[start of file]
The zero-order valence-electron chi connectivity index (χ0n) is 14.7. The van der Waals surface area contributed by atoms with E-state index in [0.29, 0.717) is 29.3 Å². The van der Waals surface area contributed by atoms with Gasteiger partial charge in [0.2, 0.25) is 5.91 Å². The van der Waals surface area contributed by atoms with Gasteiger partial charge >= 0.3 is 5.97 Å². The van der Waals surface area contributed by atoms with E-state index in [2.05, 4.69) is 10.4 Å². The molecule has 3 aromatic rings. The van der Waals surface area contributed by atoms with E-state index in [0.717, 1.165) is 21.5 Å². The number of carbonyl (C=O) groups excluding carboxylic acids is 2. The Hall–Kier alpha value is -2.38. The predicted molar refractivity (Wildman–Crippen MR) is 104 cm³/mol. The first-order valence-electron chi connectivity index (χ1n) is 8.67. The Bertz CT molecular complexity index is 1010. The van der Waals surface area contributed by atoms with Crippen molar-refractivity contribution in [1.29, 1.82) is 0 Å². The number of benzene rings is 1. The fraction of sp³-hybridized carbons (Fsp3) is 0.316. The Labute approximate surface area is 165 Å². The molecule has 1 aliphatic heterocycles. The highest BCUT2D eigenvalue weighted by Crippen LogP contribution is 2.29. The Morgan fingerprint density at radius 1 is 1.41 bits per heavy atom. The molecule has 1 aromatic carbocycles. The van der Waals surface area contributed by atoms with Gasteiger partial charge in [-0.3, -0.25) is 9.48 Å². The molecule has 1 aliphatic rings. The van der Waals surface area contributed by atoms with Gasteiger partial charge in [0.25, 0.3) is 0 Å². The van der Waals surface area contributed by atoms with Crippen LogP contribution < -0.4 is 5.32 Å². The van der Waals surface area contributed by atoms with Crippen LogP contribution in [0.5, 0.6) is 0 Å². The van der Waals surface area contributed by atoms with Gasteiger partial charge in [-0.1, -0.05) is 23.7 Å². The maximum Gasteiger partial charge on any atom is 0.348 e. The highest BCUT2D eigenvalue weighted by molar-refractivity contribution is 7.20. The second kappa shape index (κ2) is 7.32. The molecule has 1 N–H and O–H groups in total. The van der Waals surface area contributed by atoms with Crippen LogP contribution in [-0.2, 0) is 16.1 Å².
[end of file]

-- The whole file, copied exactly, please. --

The zero-order valence-electron chi connectivity index (χ0n) is 14.7. The van der Waals surface area contributed by atoms with E-state index in [0.29, 0.717) is 29.3 Å². The van der Waals surface area contributed by atoms with Gasteiger partial charge in [0.2, 0.25) is 5.91 Å². The van der Waals surface area contributed by atoms with Gasteiger partial charge >= 0.3 is 5.97 Å². The van der Waals surface area contributed by atoms with E-state index in [2.05, 4.69) is 10.4 Å². The molecule has 3 aromatic rings. The van der Waals surface area contributed by atoms with E-state index in [0.717, 1.165) is 21.5 Å². The number of carbonyl (C=O) groups excluding carboxylic acids is 2. The Hall–Kier alpha value is -2.38. The predicted molar refractivity (Wildman–Crippen MR) is 104 cm³/mol. The first-order valence-electron chi connectivity index (χ1n) is 8.67. The Bertz CT molecular complexity index is 1010. The van der Waals surface area contributed by atoms with Crippen molar-refractivity contribution in [1.29, 1.82) is 0 Å². The number of benzene rings is 1. The fraction of sp³-hybridized carbons (Fsp3) is 0.316. The Labute approximate surface area is 165 Å². The molecule has 1 aliphatic heterocycles. The highest BCUT2D eigenvalue weighted by Crippen LogP contribution is 2.29. The Morgan fingerprint density at radius 1 is 1.41 bits per heavy atom. The molecule has 1 aromatic carbocycles. The van der Waals surface area contributed by atoms with Gasteiger partial charge in [-0.3, -0.25) is 9.48 Å². The molecule has 1 aliphatic rings. The van der Waals surface area contributed by atoms with Gasteiger partial charge in [0.25, 0.3) is 0 Å². The van der Waals surface area contributed by atoms with Crippen LogP contribution < -0.4 is 5.32 Å². The van der Waals surface area contributed by atoms with Crippen LogP contribution in [0.5, 0.6) is 0 Å². The van der Waals surface area contributed by atoms with Gasteiger partial charge in [-0.1, -0.05) is 23.7 Å². The maximum Gasteiger partial charge on any atom is 0.348 e. The highest BCUT2D eigenvalue weighted by molar-refractivity contribution is 7.20. The second kappa shape index (κ2) is 7.32. The molecule has 1 N–H and O–H groups in total. The van der Waals surface area contributed by atoms with Crippen LogP contribution in [-0.2, 0) is 16.1 Å².